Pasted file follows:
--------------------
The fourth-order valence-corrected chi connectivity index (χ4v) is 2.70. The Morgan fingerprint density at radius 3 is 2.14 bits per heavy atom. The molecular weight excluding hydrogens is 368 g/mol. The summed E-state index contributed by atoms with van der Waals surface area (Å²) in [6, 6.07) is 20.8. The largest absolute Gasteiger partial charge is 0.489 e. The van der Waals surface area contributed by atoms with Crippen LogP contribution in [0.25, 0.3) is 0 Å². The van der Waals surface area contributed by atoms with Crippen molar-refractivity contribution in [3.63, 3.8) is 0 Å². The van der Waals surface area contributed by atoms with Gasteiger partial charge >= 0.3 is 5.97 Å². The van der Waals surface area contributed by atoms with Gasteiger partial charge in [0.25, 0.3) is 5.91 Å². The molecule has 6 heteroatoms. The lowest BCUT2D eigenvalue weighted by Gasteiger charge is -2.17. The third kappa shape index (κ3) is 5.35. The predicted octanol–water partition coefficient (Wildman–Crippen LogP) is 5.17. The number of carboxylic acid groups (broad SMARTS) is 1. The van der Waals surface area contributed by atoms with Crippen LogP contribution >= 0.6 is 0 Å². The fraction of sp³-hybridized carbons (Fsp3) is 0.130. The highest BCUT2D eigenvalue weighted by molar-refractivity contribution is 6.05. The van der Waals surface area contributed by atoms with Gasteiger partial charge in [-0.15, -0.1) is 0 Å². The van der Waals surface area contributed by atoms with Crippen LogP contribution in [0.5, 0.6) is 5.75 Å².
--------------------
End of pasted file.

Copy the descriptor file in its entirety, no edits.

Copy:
The fourth-order valence-corrected chi connectivity index (χ4v) is 2.70. The Morgan fingerprint density at radius 3 is 2.14 bits per heavy atom. The molecular weight excluding hydrogens is 368 g/mol. The summed E-state index contributed by atoms with van der Waals surface area (Å²) in [6, 6.07) is 20.8. The largest absolute Gasteiger partial charge is 0.489 e. The van der Waals surface area contributed by atoms with Crippen LogP contribution in [0.25, 0.3) is 0 Å². The van der Waals surface area contributed by atoms with Crippen molar-refractivity contribution in [3.63, 3.8) is 0 Å². The van der Waals surface area contributed by atoms with Gasteiger partial charge >= 0.3 is 5.97 Å². The van der Waals surface area contributed by atoms with Gasteiger partial charge in [0.25, 0.3) is 5.91 Å². The molecule has 6 heteroatoms. The lowest BCUT2D eigenvalue weighted by Gasteiger charge is -2.17. The third kappa shape index (κ3) is 5.35. The predicted octanol–water partition coefficient (Wildman–Crippen LogP) is 5.17. The number of carboxylic acid groups (broad SMARTS) is 1. The van der Waals surface area contributed by atoms with Crippen LogP contribution >= 0.6 is 0 Å². The fraction of sp³-hybridized carbons (Fsp3) is 0.130. The highest BCUT2D eigenvalue weighted by molar-refractivity contribution is 6.05. The van der Waals surface area contributed by atoms with Gasteiger partial charge in [-0.15, -0.1) is 0 Å². The van der Waals surface area contributed by atoms with Crippen LogP contribution in [0.5, 0.6) is 5.75 Å².